India Knowledge at Wharton: ‘Kris’ Gopalakrishnan, the CEO of Infosys, was at Wharton a few weeks ago. He told Knowledge at Wharton that growth at Infosys was 35% a year for the past several years, but this year it will be 13% to 15%. What is HCL’s experience?
Nayar: At HCL, we do not look at the short term. HCL is an entrepreneurial company. If you are in a car race and you see a bend in front of you — which is what we are seeing now — you do not know whether there is a road after the bend or a dead-end. A typical, bean-counter CEO would step on the brakes because he believes there is a 50% chance that a road is behind the bend and a 50% probability of there being a dead end. At HCL we would say that if you were to look back at the recession of 2001-2002, and the research McKinsey did about it, that study showed that the 1,000 companies that emerged successfully from the downturn were those that used their cash, did lots of mergers and acquisitions, and stepped on the gas pedal or accelerator.
At HCL, we are stepping on the accelerator. We are investing more than we did before. We are increasing our sales headcount. We are reaching out and opening new offices. We are adding new services that we hope will accelerate our pace of generating revenues. Our short-term revenues are irrelevant, because these will change in proportion to what our customers want to see immediately. But in the medium- to long-term, what I am hearing the customer say is, “HCL, you are the answer to the problems I am facing.” That is why we are stepping on the accelerator.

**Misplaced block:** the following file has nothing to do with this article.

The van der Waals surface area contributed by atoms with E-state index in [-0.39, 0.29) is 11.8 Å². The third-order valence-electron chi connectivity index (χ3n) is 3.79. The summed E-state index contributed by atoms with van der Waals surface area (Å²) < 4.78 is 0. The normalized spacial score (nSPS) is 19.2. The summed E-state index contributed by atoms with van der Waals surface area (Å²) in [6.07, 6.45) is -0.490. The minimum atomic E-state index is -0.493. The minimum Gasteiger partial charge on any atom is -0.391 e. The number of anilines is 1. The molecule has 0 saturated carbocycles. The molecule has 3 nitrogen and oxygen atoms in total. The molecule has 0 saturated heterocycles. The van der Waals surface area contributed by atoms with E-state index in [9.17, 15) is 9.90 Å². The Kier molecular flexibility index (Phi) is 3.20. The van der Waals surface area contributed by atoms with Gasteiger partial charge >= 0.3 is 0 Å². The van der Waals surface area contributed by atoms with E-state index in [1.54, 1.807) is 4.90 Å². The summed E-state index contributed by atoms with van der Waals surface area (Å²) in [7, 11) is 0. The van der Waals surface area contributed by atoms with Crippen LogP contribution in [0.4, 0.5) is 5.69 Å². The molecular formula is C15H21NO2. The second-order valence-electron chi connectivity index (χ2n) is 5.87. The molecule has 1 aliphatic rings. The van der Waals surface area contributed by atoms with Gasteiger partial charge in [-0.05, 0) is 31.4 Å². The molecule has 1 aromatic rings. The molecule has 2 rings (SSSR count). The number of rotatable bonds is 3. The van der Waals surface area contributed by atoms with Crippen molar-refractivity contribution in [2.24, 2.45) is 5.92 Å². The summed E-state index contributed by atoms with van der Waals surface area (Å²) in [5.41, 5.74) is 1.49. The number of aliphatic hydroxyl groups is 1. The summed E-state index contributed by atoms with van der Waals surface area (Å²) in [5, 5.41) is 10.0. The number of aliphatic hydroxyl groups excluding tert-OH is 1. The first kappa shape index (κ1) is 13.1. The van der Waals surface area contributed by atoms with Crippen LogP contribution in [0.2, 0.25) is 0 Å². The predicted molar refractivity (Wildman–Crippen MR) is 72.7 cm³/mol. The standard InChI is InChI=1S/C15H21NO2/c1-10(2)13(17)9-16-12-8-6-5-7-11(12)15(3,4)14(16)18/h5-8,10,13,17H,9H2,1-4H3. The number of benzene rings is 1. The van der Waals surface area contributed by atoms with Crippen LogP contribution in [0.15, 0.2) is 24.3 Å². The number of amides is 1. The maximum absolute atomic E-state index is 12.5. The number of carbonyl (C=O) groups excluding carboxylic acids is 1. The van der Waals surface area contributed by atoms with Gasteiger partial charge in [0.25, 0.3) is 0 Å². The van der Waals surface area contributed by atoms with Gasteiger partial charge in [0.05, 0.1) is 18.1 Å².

India Knowledge at Wharton: British Telecom recently announced massive layoffs. This implies that following the problems in the financial services sector, capital-intensive industries such as telecommunications are starting to run into trouble. Where do you think problems will emerge next? As you step on the accelerator, what are you doing to prepare HCL for these risks?
Nayar: What is clear now is that all bets are off. The “favorite-son” attitude of the past is out of bounds. Everything is discussable. In the past, most companies were focused on reducing IT costs. Unfortunately, IT costs represent only 3% to 10% of total company revenues. Those who are trying to cut such costs are looking at the wrong end of the stick. You have to look at how you can reduce business costs by hundreds of millions of dollars — through the use of IT. Companies that have this attitude will get it right.